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Pussy Riot's Maria Alyokhina Released From Prison

Pussy Riot - A Controversy in Russia and Around the Globe
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The punk rocker condemned her release as a PR stunt staged by Russian President Putin, while her fellow band member, Nadezhda Tolokonnikova, is reportedly still in prison.

MOSCOW -- Maria Alyokhina, one of the two jailed members of Russian punk band Pussy Riot, was freed early Monday.

She left prison in Nizhny Novgorod, north of Moscow, driven out a back exit by officials keen to avoid a waiting press pack at the front, just days after the Russian parliament unanimously approved an amnesty bill that will also free Greenpeace's "Arctic 30" environmental activists.

Fellow Pussy Riot member, Nadezhda Tolokinnova, who is in a prison hospital in Siberia, is expected to be released later Monday.

STORY: Putin Scolds Pussy Riot, But Approves Their Release From Prison

"Maria Alyokhina has been released," her lawyer Piotr Zaikin said. "All the documents have been prepared and signed."

Alokyhna reportedly went straight to the office of a local human rights NGO, Committee Against Torture, to begin making phone calls.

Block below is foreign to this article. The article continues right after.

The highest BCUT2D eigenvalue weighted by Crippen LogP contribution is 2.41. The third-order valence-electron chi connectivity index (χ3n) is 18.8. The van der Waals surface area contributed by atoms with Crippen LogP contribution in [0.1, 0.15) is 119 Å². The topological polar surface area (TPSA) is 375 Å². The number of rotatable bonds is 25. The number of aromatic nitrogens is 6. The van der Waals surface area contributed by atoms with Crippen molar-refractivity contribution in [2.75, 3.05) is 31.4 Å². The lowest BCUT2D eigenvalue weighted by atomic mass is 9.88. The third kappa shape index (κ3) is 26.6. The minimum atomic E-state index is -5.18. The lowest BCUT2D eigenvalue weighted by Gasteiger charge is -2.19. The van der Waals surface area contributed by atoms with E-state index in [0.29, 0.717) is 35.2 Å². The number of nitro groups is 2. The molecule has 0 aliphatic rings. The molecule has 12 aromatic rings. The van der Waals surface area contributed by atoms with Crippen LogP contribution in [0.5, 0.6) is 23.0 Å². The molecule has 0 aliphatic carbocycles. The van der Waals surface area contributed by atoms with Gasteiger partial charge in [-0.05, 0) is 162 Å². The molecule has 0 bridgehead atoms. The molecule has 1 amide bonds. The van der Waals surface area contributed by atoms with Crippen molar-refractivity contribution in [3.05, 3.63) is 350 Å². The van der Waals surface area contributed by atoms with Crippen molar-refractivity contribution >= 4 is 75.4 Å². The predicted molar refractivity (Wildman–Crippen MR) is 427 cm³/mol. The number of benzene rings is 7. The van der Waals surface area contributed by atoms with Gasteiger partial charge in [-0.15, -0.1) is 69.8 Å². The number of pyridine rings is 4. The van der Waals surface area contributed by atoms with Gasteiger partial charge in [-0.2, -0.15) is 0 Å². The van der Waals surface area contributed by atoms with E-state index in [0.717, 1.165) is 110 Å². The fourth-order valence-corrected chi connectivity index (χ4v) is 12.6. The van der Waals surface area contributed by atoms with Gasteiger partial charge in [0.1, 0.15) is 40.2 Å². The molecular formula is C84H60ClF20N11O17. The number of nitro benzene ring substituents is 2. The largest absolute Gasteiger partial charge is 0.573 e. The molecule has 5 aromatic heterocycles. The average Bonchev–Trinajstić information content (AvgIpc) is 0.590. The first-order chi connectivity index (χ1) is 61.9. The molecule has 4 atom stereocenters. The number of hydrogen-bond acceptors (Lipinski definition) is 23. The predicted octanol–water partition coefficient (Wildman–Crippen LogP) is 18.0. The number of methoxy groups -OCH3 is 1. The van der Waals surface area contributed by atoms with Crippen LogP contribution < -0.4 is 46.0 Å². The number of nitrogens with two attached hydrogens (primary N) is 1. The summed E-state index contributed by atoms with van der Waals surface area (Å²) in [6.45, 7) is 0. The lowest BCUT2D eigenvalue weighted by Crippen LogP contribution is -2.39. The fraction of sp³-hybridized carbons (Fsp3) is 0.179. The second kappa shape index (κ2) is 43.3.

Showing characteristic vim, Alokhyna condemned her release as a political stunt by President Vladimir Putin.

"I don't think it's an amnesty, it's a profanation," she told independent TV station Dozhd in her first media comments since her release. The amnesty applied to only a tiny minority of convicts. "I don't think the amnesty is a humanitarian act; it's a PR stunt."

Lawyer Zaikan said Alokhyna plans to return to Moscow, two hours away by train, later today.

Earlier, there were media reports that Alyokhina didn't want to leave the prison out of fear for the safety of her fellow inmates.

Pussy Riot's other jailed member, Nadezhda Tolokonnikova, is reportedly still in her prison in the Siberian region of Krasnoyarsk, although prison authorities said last week that all necessary documents for her release were prepared.

STORY: Russian Supreme Court Details Errors in Pussy Riot Guilty Verdict

Tolokonnikova and Alyokhina, who received two-year sentences for the anti-Putin "punk prayer" at Moscow's Christ the Savior Cathedral in February 2012, are being released under an amnesty bill adopted on the occasion of the Russian Constitution’s 20th anniversary, for prisoners who committed nonviolent crimes and mothers of small children.

They were originally expected to be freed on Dec. 19, the day the amnesty bill was enacted, but their release took some time to process.